Python 3 is killing Python

Chris Angelico rosuav at gmail.com
Wed Jul 16 06:20:37 CEST 2014


On Wed, Jul 16, 2014 at 1:51 PM, Steven D'Aprano
<steve+comp.lang.python at pearwood.info> wrote:
> Perhaps the *stupidest* thing the author of the "Python 3 is killing
> Python" blog post wrote was that it's easier to port Python code to a
> *completely different language*. I cannot fathom the idiocy of somebody
> who bitches and moans that having to re-write or redesign, oh, let's
> conservatively say 5% of your Python 2 code is harder than writing your
> code *completely from scratch* in a completely different language, with
> completely different third party libraries.

There's only one way that it's easier to port to a completely new
language. Pick another language where string handling is as naive as
my last boss (who told me to make sure that my code was "eight-bit
clean, that is to say, Unicode safe", and used the words "Unicode" and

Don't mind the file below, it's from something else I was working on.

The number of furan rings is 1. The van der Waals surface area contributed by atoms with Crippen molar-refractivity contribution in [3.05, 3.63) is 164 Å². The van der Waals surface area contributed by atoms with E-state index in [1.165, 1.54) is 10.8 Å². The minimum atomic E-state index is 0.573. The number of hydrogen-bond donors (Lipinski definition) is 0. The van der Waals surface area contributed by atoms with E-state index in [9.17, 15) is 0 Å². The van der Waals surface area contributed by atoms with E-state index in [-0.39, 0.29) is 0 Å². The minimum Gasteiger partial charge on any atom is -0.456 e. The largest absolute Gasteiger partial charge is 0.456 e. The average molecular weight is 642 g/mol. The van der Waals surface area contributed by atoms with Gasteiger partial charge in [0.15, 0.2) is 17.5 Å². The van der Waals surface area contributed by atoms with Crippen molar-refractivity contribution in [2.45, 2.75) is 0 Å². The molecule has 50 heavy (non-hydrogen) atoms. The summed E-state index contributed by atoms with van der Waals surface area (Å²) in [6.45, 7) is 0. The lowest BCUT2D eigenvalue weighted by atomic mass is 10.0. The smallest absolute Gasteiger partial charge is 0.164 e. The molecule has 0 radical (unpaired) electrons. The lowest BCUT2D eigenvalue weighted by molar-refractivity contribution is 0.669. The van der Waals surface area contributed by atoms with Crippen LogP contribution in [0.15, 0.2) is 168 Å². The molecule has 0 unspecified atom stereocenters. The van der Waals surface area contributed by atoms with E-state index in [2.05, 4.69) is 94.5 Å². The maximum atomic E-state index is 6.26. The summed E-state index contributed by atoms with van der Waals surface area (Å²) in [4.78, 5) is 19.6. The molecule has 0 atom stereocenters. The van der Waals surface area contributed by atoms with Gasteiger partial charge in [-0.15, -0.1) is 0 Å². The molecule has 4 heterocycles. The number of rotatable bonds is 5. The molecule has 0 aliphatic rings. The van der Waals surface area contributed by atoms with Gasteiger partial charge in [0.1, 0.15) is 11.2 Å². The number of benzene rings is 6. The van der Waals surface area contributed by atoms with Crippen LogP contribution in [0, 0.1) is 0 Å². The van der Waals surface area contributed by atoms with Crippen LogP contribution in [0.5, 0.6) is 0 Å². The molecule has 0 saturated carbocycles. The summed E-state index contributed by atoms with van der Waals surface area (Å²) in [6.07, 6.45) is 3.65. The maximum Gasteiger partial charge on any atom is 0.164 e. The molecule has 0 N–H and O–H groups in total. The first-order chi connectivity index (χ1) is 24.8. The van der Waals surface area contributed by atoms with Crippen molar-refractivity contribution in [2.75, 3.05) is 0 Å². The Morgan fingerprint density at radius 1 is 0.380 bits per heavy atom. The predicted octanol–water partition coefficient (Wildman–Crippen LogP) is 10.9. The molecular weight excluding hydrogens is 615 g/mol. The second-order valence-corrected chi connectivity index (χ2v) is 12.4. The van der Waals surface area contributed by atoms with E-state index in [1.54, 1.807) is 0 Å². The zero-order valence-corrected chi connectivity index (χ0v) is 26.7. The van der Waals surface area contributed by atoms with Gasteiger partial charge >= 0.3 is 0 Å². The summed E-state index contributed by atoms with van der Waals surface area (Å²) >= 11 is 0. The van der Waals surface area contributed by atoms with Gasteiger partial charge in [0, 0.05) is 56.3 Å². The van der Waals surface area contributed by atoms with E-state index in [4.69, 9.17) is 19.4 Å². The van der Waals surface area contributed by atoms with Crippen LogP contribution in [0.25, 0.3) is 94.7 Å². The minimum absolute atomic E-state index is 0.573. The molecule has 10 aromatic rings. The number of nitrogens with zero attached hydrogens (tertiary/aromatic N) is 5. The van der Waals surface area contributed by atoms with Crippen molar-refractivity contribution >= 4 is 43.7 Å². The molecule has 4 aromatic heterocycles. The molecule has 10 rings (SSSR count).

"UTF-8" as synonymous), and then you can continue to stick your head
in the sand and pretend that ASCII is what matters, that "special
characters" work because of the magic of UTF-8, and that oh, yeah, I
guess we'd better occasionally test our code with a few of those
annoyingly different characters, but ehh, it doesn't really matter
much.

Having been guilty of something like that (actually, in one program I
assumed all the incoming text was CP-1252, so it really *was*
byte==char), I am extremely aware of the problems that it causes. But
it does make initial coding a lot easier - at the expense of debugging
later, when you discover that some things don't work. The Py3 approach
forces you to fix things up-front, and that's hard! But then there are
no bugs.

I know which one I'd rather.

ChrisA



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